Claiming to have taken his cues from both Christian Nyby/Howard Hawks’ The Thing from Another World (1951) and John Carpenter’s seminal 1982 re-imagining, debut director Matthijs van Heijningen Jr. seemingly had high aspirations for his 2011 ‘prequel’ if he thought he could bring anything new to a story that had already been satisfyingly covered by two previous efforts. Not only has Van Heijningen Jr. failed in this regard, but has also produced one of the most stultifyingly pointless, insipid horrors of the year.
Van Heijningen Jr’s The Thing appears to be firmly set in the same universe as Carpenter’s 1982 sci-fi masterpiece, exploring the horrifying events that occurred at the previously-glimpsed Norwegian camp. The film begins with the discovery of a vast extraterrestrial craft under the Antarctic ice, but it is only after a discovery of an unidentifiable, organic specimen (presumably belonging to the craft) that American paleontologist Kate Lloyd (Mary Elizabeth Winstead) is brought in personally by the persuasive Dr. Sander Halvorson (Ulrich Thomsen – how far his star has fallen since his breathtaking turn as Christian in Thomas Vinterberg’s Festen ).
After an arduous helicopter flight to the remote research base, Lloyd settles into her new environs, notable for an almost invisible stand-off between US personnel and the Norwegian majority (this is never developed further, more’s the pity). Brought back to the outpost in a huge slab of ice, the bizarre alien specimen – all teeth and claws – is analysed and scrutinised before it inevitably escapes from its thawing prison. Thus begins a wild hunt for the life form, made all the more difficult when the group learn that it is capable of imitating any form of organic life – including human beings.
Winstead is an extremely unusual choice for the film’s heroic protagonist. Last seen as feisty love interest Ramona Flowers in Edgar Wright’s supremely inventive Scott Pilgrim vs. the World (2010), her turn as Kate Lloyd is notably sexless and divertingly neutral.
This isn’t to say that female heroines need to be attractive or overtly sexual in order to be successful, but when compared with an iconic female action hero such as the Alien franchise’s Ellen Ripley, Lloyd’s complete absence of gender can be seen as a major flaw. When Ripley joins up with a group of knuckleheaded space marines in James Cameron’s Aliens (1986), there are fireworks. Yet when Lloyd is dropped off at the research base – the only woman these sex-deprived men will have seen in months – no one even batters an eyelid (including MacReady stand-in Sam Carter, played by Joel Edgerton).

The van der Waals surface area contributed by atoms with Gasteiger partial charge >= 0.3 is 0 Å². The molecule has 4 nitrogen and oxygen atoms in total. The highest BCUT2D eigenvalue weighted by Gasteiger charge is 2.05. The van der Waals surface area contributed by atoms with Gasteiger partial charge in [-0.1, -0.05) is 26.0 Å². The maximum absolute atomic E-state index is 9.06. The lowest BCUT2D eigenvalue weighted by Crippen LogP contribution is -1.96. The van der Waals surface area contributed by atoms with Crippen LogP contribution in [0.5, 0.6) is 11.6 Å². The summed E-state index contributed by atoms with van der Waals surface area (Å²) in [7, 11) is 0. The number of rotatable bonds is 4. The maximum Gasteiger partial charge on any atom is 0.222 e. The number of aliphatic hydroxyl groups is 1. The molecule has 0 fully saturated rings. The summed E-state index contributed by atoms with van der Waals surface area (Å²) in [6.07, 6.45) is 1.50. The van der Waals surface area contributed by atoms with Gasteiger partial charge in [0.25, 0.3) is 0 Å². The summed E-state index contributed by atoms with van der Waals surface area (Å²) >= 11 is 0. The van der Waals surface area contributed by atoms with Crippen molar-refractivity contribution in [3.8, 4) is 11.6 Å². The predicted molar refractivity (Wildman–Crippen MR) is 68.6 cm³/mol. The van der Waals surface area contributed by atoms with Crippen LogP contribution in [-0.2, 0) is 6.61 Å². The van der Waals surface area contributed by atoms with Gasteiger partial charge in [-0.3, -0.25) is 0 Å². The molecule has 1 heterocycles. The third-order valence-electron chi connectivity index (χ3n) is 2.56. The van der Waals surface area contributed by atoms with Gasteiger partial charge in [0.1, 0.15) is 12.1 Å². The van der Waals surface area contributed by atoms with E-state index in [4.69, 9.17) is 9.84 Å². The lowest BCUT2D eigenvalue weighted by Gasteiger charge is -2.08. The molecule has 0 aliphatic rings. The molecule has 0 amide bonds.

However, this isn’t the only case of a fatal lack of logic within Van Heijningen Jr’s prequel. Out of necessity, Lloyd cleverly (or so she thinks) stumbles across a method of filtering out the humans from the ‘Things’. It is revealed that the creature is unable to recreate non-organic appendages (metal splints for broken limbs, fillings etc.), and those with fillings are quickly deemed as ‘safe’. However, what is completely ignored is that the alien life form appears perfectly adept at recreating the synthetic materials that make up the majority of all cold weather clothing, especially ski jackets. How this gaping plot-hole was missed is anyone’s guess.
Van Heijningen Jr’s The Thing is the cinematic equivalent of the cheap, tacky, knock-off toys that you can find in high street pound shops. The film shows little love or respect for its source material – particularly Carpenter’s 1982 classic – pilfering Ennio Morricone’s iconic electronic score (the rest of the sound design is similarly thoughtless, the sound of the ‘Thing’ proving unbearable after the first eardrum-shattering howl). Van Heijningen Jr’s The Thing is not only a pale imitation of the previous two incarnations, but also one of the worst films (horror or otherwise) released this year – avoid at all costs.